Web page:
Iceland has become the first country to make it illegal to pay men more than women.
As of Monday, 01 January the Nordic island became the first country to make it compulsory for companies, with one of the key reasons for implementation being that nearly half of its parliamentarians are female lawmakers.
The law will be enforced by both government offices and private business, employing more than 25 staff. Companies will now have to obtain government certification on the equal pay policies, with failure to do so resulting in fines.
Iceland already has a law requiring private companies to have at least 40 per cent women on their boards.
At the time of announcing the plans in March 2017, Iceland’s Equality and Social Affairs Minister Thorsteinn Viglundsson said: “Equal rights are human rights. We need to make sure that men and women enjoy equal opportunity in the workplace. It is our responsibility to take every measure to achieve that.”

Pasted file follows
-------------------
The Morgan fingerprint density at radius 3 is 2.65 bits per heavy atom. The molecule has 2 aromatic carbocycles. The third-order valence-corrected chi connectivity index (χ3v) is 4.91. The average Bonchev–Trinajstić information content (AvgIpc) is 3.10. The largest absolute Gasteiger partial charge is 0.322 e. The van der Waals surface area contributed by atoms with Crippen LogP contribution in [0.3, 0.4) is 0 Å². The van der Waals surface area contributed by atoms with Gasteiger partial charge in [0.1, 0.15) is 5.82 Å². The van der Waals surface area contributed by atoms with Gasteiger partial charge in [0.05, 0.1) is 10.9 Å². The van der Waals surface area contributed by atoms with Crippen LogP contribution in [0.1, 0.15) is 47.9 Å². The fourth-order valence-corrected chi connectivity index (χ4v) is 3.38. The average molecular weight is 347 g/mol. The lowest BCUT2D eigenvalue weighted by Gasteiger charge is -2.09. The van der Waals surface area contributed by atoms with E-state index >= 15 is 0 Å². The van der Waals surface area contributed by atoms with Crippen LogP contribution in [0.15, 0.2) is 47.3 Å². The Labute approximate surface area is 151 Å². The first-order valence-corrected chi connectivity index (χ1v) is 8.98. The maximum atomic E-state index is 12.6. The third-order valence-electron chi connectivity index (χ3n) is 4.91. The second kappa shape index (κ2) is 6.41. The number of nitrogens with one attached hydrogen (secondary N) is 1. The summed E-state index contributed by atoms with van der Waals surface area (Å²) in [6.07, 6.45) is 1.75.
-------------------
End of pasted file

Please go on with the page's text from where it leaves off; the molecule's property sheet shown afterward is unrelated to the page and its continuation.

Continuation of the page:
“The gender pay gap is, unfortunately, a fact in the Icelandic labour market and it’s time take radical measures; we have the knowledge and the processes to eliminate it.”
Last year the country reported its plans to eradicate the gender pay gap by 2022.
Iceland has held pole position in the World Economic Forum’s 2017 Global Gender Gap report for nine consecutive years.